Dying Light is Techland’s latest foray into the world of zombies, and with The Following expansion pack now out, it’s time to see if it holds up.
First up, the gameplay. Dying Light is well-known for its free-running, and it works very well. Climbing buildings and running through streets and across rooftops feels smooth, fluid and seamless transitioning between them. Occasionally it bugs, where the game won’t allow you to grab onto a ledge, but this is only an occurrence in the expansion. Other than this, it works perfectly.
The AI is good, though has its bugs. Zombies react almost realistically (assuming that can be said about zombies); they react to noise, and go into full on attack mode when they spot you, lunging forward, but if they don’t, they shamble around, stumbling over ledges and low walls. Virals and Volatiles, on the other hand, are fast and deadly. Volatiles have thick armoured skin, but are weak to UV light, requiring you to switch to your UV flashlight and keeping it on them at all times. It adds a unique change to the gameplay, alongside the other various special infected. However, similarly to the free-running, the AI also have their own bugs, be it the sudden erratic movement of the zombies glitching, or human AI doing similar. Despite these, the AI is sound and usually holds.
Driving was added in the new expansion, and feels beautiful. The buggies handle well (unless off-road), feel good to drive and smash through zombies like a knife through butter. I was initially cautious about the added driving, but Techland have done well.
The graphics in the game are absolutely beautiful. The city of Harran looks incredible at night, with pillars of smoke rising from buildings, and the swaying grass in the expansion. The zombies are very detailed, with wounds and blood splattered all over them, and weapons coating in blood when dug into a zombie. Techland have definitely nailed the graphics, and given an amazing looking game.
Combat is entertaining and enjoyable. There are two types of weapon in the game; melee and ranged. Originally, the game focused more on melee combat. due to guns being the main ranged weapon. Guns made lots of noise, and in the tight city streets, guns were a death sentence in the form of Virals. That’s not necessarily a bad thing, as the melee weapons felt powerful and hit hard, with zombies (and humans) losing limbs and being ripped in half. Guns, on the other hand, didn’t feel too good. They felt almost like shooting a water gun, and were about as strong as them.
Since the expansion, new guns have been added, and due to the size of the area, the combat focus shifted to ranged, with the additions of a crossbow and bows (ignoring the one from the Bozak Horde dlc). The guns still feel weak, but the bows and crossbows feel good to shoot and watch arrows and bolts fly through the air.
The story quests feel fun and draw you into the world and the lives of the survivors. You run jobs for the survivors in the Tower, and you find yourself beginning to CARE about the characters, from Jade and her brother Rahim, to the Tower leader Brecken, to the old doctor Zere. Of course, this is a zombie game, and eventually everything goes to hell, and it gets even worse in the expansion. The main quest for both the base game and the expansion feel like an epic struggle against time, as you fight off the infection and look for a cure.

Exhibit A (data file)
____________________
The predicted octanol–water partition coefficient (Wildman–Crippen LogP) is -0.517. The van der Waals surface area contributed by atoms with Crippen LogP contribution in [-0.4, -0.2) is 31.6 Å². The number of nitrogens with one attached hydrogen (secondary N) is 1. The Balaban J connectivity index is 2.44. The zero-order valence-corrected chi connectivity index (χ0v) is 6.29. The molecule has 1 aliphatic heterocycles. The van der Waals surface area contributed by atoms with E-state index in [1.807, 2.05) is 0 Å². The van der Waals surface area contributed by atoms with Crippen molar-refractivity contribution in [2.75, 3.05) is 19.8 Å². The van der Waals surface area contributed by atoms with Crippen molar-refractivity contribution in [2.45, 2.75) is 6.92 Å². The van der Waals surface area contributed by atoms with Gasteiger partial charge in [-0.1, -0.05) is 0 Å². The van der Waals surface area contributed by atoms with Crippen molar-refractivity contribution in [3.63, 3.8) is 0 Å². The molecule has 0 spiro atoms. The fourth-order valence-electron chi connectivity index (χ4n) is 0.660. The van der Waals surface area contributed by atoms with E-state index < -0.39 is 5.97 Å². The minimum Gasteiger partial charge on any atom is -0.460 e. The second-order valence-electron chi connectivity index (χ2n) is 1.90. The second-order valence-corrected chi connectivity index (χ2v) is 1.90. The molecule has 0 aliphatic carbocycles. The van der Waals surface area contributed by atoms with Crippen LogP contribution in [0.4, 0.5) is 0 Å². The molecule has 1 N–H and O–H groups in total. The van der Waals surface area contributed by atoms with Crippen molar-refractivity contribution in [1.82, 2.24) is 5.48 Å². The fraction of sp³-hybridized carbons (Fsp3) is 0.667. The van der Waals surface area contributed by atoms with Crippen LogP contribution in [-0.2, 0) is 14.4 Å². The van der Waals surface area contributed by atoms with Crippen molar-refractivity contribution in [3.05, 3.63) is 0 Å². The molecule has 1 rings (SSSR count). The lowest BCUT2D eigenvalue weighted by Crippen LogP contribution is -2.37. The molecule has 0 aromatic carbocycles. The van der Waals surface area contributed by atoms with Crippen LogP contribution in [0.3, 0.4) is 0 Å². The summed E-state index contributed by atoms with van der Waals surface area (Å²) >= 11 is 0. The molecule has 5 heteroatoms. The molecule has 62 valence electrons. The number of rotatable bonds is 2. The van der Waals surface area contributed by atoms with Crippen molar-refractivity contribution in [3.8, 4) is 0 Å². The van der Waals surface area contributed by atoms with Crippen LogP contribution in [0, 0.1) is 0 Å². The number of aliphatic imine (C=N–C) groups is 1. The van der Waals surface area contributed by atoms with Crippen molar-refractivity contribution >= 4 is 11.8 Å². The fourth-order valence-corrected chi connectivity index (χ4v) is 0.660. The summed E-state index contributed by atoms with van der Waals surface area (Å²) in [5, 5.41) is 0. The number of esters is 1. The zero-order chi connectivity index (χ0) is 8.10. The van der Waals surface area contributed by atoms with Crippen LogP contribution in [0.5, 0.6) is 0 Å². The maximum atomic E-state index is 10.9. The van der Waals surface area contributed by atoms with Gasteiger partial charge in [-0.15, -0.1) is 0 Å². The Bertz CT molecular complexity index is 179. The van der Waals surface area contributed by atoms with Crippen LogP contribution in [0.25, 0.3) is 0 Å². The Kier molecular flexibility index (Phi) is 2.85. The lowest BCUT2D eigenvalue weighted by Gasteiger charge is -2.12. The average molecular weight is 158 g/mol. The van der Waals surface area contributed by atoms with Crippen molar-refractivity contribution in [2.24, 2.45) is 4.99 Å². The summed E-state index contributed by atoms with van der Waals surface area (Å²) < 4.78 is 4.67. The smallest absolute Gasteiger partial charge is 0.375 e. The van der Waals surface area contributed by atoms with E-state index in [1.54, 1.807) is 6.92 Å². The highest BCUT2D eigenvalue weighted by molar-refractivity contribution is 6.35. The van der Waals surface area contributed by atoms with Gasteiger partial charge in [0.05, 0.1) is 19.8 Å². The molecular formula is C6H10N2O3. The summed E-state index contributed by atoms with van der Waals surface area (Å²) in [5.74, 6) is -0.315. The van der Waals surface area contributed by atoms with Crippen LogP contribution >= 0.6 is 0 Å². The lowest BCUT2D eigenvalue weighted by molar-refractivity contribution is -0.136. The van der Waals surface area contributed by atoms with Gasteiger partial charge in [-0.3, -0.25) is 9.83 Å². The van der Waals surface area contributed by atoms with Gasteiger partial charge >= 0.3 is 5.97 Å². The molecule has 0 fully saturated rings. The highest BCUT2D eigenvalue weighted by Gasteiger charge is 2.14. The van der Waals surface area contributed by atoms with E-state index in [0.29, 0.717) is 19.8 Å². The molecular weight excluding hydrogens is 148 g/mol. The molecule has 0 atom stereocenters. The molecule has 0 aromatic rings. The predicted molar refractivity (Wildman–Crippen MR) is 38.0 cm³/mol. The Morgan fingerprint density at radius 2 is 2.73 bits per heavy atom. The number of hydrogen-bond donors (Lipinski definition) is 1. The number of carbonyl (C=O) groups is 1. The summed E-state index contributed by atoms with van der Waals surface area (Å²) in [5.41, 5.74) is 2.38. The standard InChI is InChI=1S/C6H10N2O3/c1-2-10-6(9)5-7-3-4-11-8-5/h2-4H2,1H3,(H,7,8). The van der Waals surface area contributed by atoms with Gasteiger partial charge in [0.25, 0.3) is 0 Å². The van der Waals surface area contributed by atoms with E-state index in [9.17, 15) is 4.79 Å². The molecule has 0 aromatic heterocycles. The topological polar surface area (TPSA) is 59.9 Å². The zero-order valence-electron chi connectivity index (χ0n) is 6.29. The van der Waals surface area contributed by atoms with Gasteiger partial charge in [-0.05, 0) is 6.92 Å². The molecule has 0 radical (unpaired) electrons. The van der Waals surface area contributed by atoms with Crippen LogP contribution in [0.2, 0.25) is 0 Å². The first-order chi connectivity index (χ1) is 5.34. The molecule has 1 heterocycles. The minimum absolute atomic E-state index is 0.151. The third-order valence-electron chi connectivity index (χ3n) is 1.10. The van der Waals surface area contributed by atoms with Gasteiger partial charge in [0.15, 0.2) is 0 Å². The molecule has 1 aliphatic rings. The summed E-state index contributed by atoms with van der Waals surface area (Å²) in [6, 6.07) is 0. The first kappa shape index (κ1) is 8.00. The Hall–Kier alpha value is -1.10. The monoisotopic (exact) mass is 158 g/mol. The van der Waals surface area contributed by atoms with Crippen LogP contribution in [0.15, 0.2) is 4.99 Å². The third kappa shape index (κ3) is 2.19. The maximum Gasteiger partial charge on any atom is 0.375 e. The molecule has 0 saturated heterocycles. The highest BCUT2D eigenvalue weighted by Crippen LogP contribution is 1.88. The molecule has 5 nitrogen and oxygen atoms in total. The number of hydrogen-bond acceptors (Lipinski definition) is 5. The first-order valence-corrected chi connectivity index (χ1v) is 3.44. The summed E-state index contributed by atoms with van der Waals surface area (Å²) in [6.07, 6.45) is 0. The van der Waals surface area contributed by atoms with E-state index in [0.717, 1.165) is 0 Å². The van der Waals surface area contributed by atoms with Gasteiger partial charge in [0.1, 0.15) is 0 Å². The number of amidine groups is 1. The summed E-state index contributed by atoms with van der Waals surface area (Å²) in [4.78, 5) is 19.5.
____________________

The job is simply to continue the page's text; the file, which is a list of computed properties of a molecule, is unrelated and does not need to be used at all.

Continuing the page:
The side quests are also fun, and offer various different missions. One quest sends me hunting down some chocolates and a videotape for a survivor’s mum, another sees us clearing out a building of bandits. It’s nice to have variety, and not be forced into doing them.
The expansion, on the other hand, does force us to do them. In order to progress to the next story quest, we need to increase our “Follower rank”, which determines how much the locals trust us. To increase this, we’re forced to complete the side quests so we can progress. While they’re interesting, using them as a way to progress the story isn’t always a sound move.
The online side of the game is where the fun really shines. Players have a choice between co-op (three players join someone just to play around and help the host in their own game), or PvP. PvP revolves around one player, the Night Hunter (a super zombie), invading another player’s game and forcing them to take out the Night Hunter’s nests, while the Night Hunter hunts the humans until their lives are gone. It adds a very tense and often terrifying experience to an already terrifying game, as you hear its roars in the distance and it suddenly grabs you. Both modes in the base game work smoothly and without much lag issue.
However, the co-op mode in the expansion needs fixing. Due to the sheer size of the area, on consoles it has to cope with a lot of activity, and it leads to extreme frame drops. Not only this, but it often either kicks you from the game, or simply crashes the whole game when a new player joins. So far I’ve only found this happens when you join someone ELSE, but it is something that definitely needs fixing.
Overall, Dying Light is the zombie survival game we’ve been waiting for. The free-running gameplay, engaging and emotional story, and the terrifying PvP, makes this a definite purchase. Despite the various bugs and issues, the game is a must have, and earns an 85%.
Gamers Pantheon Score – 85%
– Solid gameplay
– Beautiful graphics
– Engaging quests
– Fun combat
– Exciting online
– Various bugs
– Serious lag issues
– Forced side quests